arrow over it, instead of strings of near-identical equations.
Oliver Heaviside picture
from Wikipedia commons
( en.wikipedia.org/wiki/Heaviside )
I explained that Maxwell's famous equations of electrodynamics wouldn't fit on a tee shirt
if it had't been for Oliver; we'd need a bed sheet.
Maxwell's Equations shirt from
www.zazzle.com
(Notice that insidious del operator.)
Lesson 6 — 29 June 2010
concepts:
I shared with daughter how I'd discovered a pattern in the square numbers as a kid,
not knowing it was already well understood by mathematicians: the difference between
each square number (i.e., a whole number squared) and the next gives the series which
we know as the odd numbers. Below I have written a series of numbers squared, listed
vertically, starting with 0^2 = 0, then 1^2 = 1, 2^2 = 4, 3^2 = 9, and so on. In the
next column I have written the difference between each square and the next: 1, 3, 5,
and so on. It the next column are differences between those numbers, which are
all two: each odd number differs from the next by 2. And in the last column are the
differences between each 2 and the next, obviously a series of 0s.
0
1
1 2
3 0
4 2
5 0
9 2
7 0
16 2
9 0
25 2
11 0
36 2
13
49
Of course, if you continued the columns to the right they'd be all zeros, since 0 - 0 = 0.
What I didn't realize as an experimenting kid is that this pattern obtains for all polynomial
expressions with a single integer variable. How many columns you can subtract before
you hit the zeros is a function of the degree of the polynomial.
This is the principle behind the Difference Engine designed by Charles Babbage in
the 1820s. (More on this later.)
I showed daughter the cover of the steampunk novel "The Difference Engine" for
a visual reference.
cover illustration from "The Difference Engine"
(novel, 1991) by Gibson & Sterling
( www.amazon.com/exec/obidos/ASIN/0440423627/hip-20 )
I told her how I had a delightful physics professor at UCSC named Dorfman,
who was South African and had a clipped British-esque accent. One day he asked
us if we kenw what a Taylor Series was. We'd all studied the proof of the
Taylor Series in the prerequisite calculus classes, but nobody understood it.
He was aghast. "What are they teaching you?" he muttered. He took a 20-minute
detour and gave us a proof-less explanation of what it meant and what it
was for. And it was this intuition that I wanted to pass on to me daughter.
Consider a problem that Norbert Weiner studied a lot, when he was inventing
cybernetics, function prediction. Let's say you've got a series of
numbers coming down a pipe at regular intervals, like readings from a temperature
sensor, or stock purchse prices from the NASDDAQ. Given a series of numbers,
how do you predict the next one?
ZERO ORDER
One simple solution is to always guess zero. It's probably going to be wrong
most of the time, but it will also probably have an error that stays within
a stable range. It's also very inexpensive to compute.
FIRST ORDER
A better approximation is to guess a contstant, C, picked by some reasonable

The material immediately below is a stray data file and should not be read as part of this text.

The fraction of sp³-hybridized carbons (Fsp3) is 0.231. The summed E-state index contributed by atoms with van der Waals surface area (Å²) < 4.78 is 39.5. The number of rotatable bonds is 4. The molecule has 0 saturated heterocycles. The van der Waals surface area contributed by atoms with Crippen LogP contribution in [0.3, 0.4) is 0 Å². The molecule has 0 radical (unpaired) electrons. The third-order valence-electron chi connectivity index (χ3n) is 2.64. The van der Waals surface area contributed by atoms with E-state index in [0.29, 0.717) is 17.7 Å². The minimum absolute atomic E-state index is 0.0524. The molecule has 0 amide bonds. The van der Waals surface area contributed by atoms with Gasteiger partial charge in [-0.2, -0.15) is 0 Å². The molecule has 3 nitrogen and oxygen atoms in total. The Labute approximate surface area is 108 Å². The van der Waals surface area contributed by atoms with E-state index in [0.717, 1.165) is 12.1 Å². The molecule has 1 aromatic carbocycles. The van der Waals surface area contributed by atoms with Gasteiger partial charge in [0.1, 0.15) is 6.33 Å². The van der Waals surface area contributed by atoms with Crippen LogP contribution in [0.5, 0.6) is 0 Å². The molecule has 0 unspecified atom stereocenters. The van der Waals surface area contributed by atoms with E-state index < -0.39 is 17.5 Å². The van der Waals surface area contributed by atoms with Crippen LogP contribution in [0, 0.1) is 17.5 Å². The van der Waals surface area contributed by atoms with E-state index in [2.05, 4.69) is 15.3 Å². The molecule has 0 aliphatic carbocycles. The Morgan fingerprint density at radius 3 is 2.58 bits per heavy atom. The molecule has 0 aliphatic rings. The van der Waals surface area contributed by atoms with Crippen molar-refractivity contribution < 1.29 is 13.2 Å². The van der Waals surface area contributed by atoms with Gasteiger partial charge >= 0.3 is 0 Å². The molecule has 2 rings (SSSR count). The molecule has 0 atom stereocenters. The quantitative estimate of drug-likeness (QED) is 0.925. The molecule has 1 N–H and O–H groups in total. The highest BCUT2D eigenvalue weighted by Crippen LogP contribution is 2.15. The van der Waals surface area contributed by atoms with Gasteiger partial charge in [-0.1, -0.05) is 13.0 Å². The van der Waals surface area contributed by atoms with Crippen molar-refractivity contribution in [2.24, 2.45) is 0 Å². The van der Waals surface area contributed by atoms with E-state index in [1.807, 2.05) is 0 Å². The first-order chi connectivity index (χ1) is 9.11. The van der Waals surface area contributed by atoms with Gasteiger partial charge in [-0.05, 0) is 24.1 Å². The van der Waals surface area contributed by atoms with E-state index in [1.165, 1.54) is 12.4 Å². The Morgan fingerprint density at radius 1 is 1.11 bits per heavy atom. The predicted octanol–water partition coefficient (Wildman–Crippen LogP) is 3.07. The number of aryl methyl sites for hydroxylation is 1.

process like the last value, or an average of previous values. It will also
probably be wrong, but have a stable error range.
SECOND ORDER
If you look at the last two values and subrtact them, and get a difference
(often called delta), and then add the delta to the last value to
apply the change again, this gives an even better guess.
HIGHER ORDERS
By taking differences of differnces and finding rates of rates of change,
etc., the order of approximation can be raised and often improved. (Of course,
for every function prediction scheme there are toxic functions that mess it up.)
If you take this descrete example and generalize it for a coninuum, you get
approximations of the form:
0: y = 0
1: y = C
2: y = Ax + C
3: y = Ax^2 Bx + C
etc.
The Taylor series expoits this almost magical ability of polynomials to
approximate continuous functions. The actual formula given by Taylor is:
general formula for Taylor series
Note that what looks like f raised to the (n) is meant to express the nth derivative
of f(x), i.e., f super (0) is just f, f super (1) is f', f super (2) is f'', etc.
So if you can find all the derivatives up to infinity at any point x_{0}, you can
approximate a function. (When x_{0} is taken to be 0, you get the simpler, older
dicovery, the Maclaurin Series.)
Let's see it in use to approximate a sine wave, which is function with a well-known
value at 0: sin(0) = 0. It also has well-known derivatives, being its own 4th
derivative, so they can be easily computed to arbitrary sized derivatives.
From calculus of trig functions we get:
derivative of sin(x) is cos(x)
derivative of cos(x) is -sin(x)
derivative of -sin(x) is -cos(x)
derivative of -cos(x) is sin(x)
also: sin(0) = 0 and cos(0) = 1.
Plugging these into the Taylor Series we get:
IN | OUT |
f(0) = 0 | f(x) = 0 |
f'(0) = 1 | f(x) = x |
f''(0) = 0 | f(x) = x |
f'''(0) = -1 | f(x) = x - x^3/3 |
Here is an illustration of the sucesive approximations of a sine wave this way
(black = actual sin function; colors red through violet represent increaing order):
succesive approximations of sin(x) with Taylor series, from Wikipedia
Each higher-order term adds more "curviness," as needed.
The technique of approximation with polynomials using Taylor series is fundamental
to doing real calculations, such as generating trig tables. In the age of cannon